Potato DNA holds the key to cheaper chips
As concerns soar over world food cost hikes, the future of the Friday night chippie could be secured, thanks to new research into the humble potato by scientists at the Royal Botanic Garden Edinburgh (RBGE) and international partners. Through Scottish expertise in plant sciences, the global food trade could be positively impacted.
Potatoes are typically propagated by cloning, but the Holy Grail for potato cultivation has been the creation of a cultivar that can be generated by seed. True seed potatoes – also known as diploid potatoes – will need fewer pesticides and be more adaptive to the world’s changing needs.
While diploid potatoes already exist, they are not yet commercially viable as they simply do not produce high enough yields to be worth cultivating. Scientists, including Dr Tiina Sarkinen, Tropical Biodiversity Scientist specialising in the Solanaceae family at RBGE, have been keen to get to the root of the problem: “Speeding up true potato seed breeding is a key priority. Having a better true potato seed available would reduce diseases that plague the potato industry simply because most pathogens are not seed borne”.
Dr Sarkinen was part of an international research team that used wild species related to the potato to identify the barriers to making a better true potato seed. “We used full genomes of 92 plant species in the nightshade (Solanaceae) family and identified almost 368,000 deleterious gene mutations that had accumulated over time. Thanks to our map, these harmful mutations can now be avoided - this is a real game-changer in diploid potato breeding programmes.”
Potatoes are often susceptible to pests and diseases that cause poor growth, defoliation or even the death of plants in huge numbers, and this is particularly true in countries like China and Bangladesh which have seen a huge growth in potato farming.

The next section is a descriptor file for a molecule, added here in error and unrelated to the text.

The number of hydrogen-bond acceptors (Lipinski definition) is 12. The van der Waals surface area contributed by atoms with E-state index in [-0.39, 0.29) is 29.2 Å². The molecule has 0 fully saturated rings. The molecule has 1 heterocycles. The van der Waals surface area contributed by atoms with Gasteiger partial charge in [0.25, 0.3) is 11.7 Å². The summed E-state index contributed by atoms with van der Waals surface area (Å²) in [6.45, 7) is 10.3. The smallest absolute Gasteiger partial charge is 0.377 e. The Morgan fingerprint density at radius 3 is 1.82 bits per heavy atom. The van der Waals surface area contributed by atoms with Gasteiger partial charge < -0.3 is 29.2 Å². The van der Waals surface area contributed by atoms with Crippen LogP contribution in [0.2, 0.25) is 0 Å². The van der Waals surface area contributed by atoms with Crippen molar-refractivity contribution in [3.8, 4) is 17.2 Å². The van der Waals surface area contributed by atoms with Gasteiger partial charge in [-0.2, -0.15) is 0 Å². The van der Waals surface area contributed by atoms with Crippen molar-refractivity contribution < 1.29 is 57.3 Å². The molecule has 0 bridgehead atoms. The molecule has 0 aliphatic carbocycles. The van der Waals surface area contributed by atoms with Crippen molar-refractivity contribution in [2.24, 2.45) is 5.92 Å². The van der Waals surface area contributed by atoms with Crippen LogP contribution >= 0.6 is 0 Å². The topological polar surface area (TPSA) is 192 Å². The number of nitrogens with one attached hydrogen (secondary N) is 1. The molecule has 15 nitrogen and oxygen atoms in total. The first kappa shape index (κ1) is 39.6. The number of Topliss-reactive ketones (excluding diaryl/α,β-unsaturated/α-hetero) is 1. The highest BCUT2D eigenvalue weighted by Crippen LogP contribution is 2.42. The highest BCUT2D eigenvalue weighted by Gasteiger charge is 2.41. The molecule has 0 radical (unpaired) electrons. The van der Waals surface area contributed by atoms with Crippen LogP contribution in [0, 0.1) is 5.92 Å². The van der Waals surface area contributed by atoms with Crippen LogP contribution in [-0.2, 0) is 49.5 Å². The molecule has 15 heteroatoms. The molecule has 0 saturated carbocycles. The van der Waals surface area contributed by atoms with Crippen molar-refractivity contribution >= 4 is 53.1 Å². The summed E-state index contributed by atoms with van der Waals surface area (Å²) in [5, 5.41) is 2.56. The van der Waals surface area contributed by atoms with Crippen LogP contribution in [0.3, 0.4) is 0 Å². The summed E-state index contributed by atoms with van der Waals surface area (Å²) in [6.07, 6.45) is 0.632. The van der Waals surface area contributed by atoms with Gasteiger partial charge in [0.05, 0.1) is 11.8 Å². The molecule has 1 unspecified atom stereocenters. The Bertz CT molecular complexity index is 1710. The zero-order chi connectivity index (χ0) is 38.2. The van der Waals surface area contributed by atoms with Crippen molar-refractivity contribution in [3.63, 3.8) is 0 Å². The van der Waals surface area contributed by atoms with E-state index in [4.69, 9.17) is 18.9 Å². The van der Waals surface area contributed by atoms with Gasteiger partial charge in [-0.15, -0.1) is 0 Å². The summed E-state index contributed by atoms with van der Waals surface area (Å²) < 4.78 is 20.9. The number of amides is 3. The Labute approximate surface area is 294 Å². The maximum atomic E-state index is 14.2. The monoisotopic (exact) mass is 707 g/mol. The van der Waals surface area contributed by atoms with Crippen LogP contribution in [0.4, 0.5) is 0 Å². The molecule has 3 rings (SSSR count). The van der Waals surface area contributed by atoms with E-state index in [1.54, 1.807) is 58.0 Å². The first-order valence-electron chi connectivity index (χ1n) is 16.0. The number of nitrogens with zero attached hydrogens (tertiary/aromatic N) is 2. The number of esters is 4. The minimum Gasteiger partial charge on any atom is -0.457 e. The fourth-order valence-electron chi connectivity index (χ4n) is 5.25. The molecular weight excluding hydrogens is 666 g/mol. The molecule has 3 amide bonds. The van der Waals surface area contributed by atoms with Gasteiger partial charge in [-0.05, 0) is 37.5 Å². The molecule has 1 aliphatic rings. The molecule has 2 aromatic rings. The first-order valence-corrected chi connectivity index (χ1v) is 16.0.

For the UK farmer, while traditional propagation methods are likely to remain more productive for the time being because of the cooler climate in Britain compared to the tropics, the research offers opportunities for the development and export of true potato seed, especially to tropical countries that suffer from greater losses due to pathogens.
The methodology, called Genomic Evolutionary Rate Profiling (GERP) enables researchers to identify and quantify harmful mutations more effectively than previous approaches, increasing their ability to predict a hybrid’s success by 24.7%. While it won’t affect the potato on your plate, it will help to improve food security across the world. In time, the method could also be used to improve productivity in other crops in the Solanaceae family, including tomatoes, peppers and aubergines.
For further information, interviews, review copies or images, please respond to this email or contact Suzie Huggins on 07385 491 460 or Shauna Hay on 07824 529 028.
Illustration - The research paper is illustrated by a colourful reimaging of the famous poem by Li Bai of the Tang Dynasty: “The swift boat has already sailed through thousands of hills.” In the metaphorical image, the evolutionary journey is recast as a waterfall with many branches, the mutations as rocks in the river and the new roadmap as a safe route through the dangerous waters.
Dr Tiina Sarkinen is a Tropical Biodiversity Scientist specialising in the Solanaceae family at RBGE and an expert on crop wild relatives of potatoes, tomatoes and aubergines. Her expertise in being able to identify crop wild relatives and understand their biology and evolution enabled the creation of the evolutionary family tree and the location of damaging genes.
Solanaceae at RBGE
The nightshade or Solanaceae family of plants has over 90 genera and 3,000 species and can be found worldwide. Solanaceae contains many useful species including tomatoes, potatoes, aubergine, peppers, chilli peppers, and tobacco and scientists estimate that it developed around 80 million years ago, with Solanum or the potato genus arriving as far back as 25 million years ago.
Research in the tropical section at RBGE is focused on delivering up to date taxonomic accounts of several important genera in the family as well as producing a well-sampled molecular phylogeny to help understand evolutionary relationships within this economically important group of plants.
The Royal Botanic Garden Edinburgh (RBGE) is a leading international research organisation delivering knowledge, education, and plant conservation action around the world. In Scotland, its four Gardens at Edinburgh, Benmore, Dawyck and Logan attract more than a million visitors each year. It operates as a Non Departmental Public Body established under the National Heritage (Scotland) Act 1985, principally funded by the Scottish Government. It is also a registered charity, managed by a Board of Trustees appointed by Ministers. Its mission is “To explore, conserve and explain the world of plants for a better future.”
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